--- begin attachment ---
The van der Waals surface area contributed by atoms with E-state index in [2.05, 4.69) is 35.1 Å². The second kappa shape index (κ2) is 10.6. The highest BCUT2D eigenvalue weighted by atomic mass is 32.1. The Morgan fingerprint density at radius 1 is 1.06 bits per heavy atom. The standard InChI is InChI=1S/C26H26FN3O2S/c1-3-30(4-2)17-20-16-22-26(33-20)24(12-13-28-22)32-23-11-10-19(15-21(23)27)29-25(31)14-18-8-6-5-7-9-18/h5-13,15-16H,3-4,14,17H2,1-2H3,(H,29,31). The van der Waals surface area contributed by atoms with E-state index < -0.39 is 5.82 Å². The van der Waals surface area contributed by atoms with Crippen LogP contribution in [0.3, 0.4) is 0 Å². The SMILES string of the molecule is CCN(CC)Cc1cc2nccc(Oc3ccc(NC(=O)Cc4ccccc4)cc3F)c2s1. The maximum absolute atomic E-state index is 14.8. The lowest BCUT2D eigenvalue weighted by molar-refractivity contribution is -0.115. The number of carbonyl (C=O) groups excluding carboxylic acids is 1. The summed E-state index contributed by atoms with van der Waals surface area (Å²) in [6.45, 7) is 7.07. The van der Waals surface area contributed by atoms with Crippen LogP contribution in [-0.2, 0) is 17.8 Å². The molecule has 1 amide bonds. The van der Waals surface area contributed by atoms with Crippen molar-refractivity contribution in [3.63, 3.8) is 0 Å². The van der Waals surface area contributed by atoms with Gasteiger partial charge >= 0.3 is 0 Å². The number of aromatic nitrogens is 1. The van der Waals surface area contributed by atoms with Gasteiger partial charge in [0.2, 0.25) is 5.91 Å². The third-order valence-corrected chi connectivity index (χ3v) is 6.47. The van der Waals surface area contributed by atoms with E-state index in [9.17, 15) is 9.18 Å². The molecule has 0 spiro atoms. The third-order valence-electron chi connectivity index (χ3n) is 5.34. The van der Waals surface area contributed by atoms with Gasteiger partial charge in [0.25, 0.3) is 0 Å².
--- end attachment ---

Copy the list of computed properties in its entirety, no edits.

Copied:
The van der Waals surface area contributed by atoms with E-state index in [2.05, 4.69) is 35.1 Å². The second kappa shape index (κ2) is 10.6. The highest BCUT2D eigenvalue weighted by atomic mass is 32.1. The Morgan fingerprint density at radius 1 is 1.06 bits per heavy atom. The standard InChI is InChI=1S/C26H26FN3O2S/c1-3-30(4-2)17-20-16-22-26(33-20)24(12-13-28-22)32-23-11-10-19(15-21(23)27)29-25(31)14-18-8-6-5-7-9-18/h5-13,15-16H,3-4,14,17H2,1-2H3,(H,29,31). The van der Waals surface area contributed by atoms with E-state index < -0.39 is 5.82 Å². The van der Waals surface area contributed by atoms with Crippen LogP contribution in [0.3, 0.4) is 0 Å². The SMILES string of the molecule is CCN(CC)Cc1cc2nccc(Oc3ccc(NC(=O)Cc4ccccc4)cc3F)c2s1. The maximum absolute atomic E-state index is 14.8. The lowest BCUT2D eigenvalue weighted by molar-refractivity contribution is -0.115. The number of carbonyl (C=O) groups excluding carboxylic acids is 1. The summed E-state index contributed by atoms with van der Waals surface area (Å²) in [6.45, 7) is 7.07. The van der Waals surface area contributed by atoms with Crippen LogP contribution in [-0.2, 0) is 17.8 Å². The molecule has 1 amide bonds. The van der Waals surface area contributed by atoms with Crippen molar-refractivity contribution in [3.63, 3.8) is 0 Å². The van der Waals surface area contributed by atoms with Gasteiger partial charge >= 0.3 is 0 Å². The number of aromatic nitrogens is 1. The van der Waals surface area contributed by atoms with Gasteiger partial charge in [0.2, 0.25) is 5.91 Å². The third-order valence-corrected chi connectivity index (χ3v) is 6.47. The van der Waals surface area contributed by atoms with E-state index in [9.17, 15) is 9.18 Å². The molecule has 0 spiro atoms. The third-order valence-electron chi connectivity index (χ3n) is 5.34. The van der Waals surface area contributed by atoms with Gasteiger partial charge in [0.25, 0.3) is 0 Å².